A Safe Approach to Shoeing Stallions

Alabama farrier offers advice for working with the kings of the paddock

KINGS OF THE PADDOCK. Stallions are an impressive sight, but they can present difficulties for farriers. Alabama farrier Milton Reeder says that learning to “read” a stallion’s mood and signals can make the job go much more smoothly.

Farrier Milton Reeder of Warrior, Ala., says that, especially during breeding season, stallions can be dangerously unpredictable.

“There’s a certain amount of risk involved in shoeing, even in the best of situations,” Reeder says. That’s even more true when working on stallions and he emphasizes that special care must be taken in setting up a safe environment and handling system. A stud can nail you fast if you don’t stay on your toes and read the clues that he might be ready to lose his temper or become aggressive. A farrier’s safety often boils down to the use of good old-fashioned horse sense.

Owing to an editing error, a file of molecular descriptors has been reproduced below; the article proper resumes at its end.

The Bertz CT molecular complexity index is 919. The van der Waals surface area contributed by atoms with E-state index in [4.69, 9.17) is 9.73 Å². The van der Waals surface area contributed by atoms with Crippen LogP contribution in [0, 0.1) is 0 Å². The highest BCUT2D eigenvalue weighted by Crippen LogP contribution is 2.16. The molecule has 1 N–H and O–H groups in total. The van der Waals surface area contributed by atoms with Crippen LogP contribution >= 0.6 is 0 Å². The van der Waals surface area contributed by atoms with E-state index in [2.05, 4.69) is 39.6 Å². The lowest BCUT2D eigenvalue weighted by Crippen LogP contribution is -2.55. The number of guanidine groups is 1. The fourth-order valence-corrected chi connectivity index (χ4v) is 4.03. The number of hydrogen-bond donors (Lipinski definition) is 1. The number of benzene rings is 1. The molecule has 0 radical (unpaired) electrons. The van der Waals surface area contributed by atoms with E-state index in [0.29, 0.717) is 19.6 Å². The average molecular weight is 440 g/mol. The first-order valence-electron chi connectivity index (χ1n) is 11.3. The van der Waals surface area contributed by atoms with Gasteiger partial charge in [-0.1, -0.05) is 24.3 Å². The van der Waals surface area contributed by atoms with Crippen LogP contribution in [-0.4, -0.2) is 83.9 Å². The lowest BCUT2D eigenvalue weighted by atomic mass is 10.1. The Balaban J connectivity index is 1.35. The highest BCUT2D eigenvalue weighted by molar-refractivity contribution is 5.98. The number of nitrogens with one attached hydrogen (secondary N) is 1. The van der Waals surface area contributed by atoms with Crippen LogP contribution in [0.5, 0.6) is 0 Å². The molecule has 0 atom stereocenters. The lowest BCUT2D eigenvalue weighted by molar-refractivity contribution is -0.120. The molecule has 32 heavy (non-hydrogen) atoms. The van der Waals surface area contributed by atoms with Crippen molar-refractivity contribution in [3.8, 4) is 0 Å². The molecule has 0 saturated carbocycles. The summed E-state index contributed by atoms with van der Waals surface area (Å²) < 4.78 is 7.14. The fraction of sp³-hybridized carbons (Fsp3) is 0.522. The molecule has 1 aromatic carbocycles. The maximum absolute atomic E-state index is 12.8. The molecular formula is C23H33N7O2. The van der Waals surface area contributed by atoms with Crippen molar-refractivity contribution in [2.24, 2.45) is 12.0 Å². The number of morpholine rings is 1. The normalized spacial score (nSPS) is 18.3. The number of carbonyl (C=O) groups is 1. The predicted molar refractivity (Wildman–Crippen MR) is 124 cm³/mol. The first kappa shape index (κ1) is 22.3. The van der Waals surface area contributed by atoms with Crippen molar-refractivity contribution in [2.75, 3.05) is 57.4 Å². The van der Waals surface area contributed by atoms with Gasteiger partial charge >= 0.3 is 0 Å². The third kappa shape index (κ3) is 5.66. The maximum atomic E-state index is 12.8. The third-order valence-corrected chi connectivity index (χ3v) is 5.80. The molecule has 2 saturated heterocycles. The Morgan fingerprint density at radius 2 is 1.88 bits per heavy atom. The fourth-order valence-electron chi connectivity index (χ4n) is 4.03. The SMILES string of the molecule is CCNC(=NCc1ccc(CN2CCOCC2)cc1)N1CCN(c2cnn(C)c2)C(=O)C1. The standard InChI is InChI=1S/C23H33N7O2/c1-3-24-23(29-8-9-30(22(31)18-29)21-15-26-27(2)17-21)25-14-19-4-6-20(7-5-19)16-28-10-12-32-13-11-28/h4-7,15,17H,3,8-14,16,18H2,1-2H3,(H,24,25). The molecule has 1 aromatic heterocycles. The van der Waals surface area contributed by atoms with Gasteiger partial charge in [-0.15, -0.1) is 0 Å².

Choose A Safe Place

In setting up to trim or shoe a stallion, Reeder wants a safe working environment that is also a good place for the horse’s frame of mind.

“Atmosphere dictates attitude,” he explains, “and if a horse is in a good atmosphere and handled and treated properly, the problems are a good 50 percent less.”

He avoids working on a stallion in a box stall, where he could be trapped between the horse and a wall with no quick way out. He makes sure he has plenty of space around him. A wide barn alleyway is ideal, as long as there is no traffic — human…

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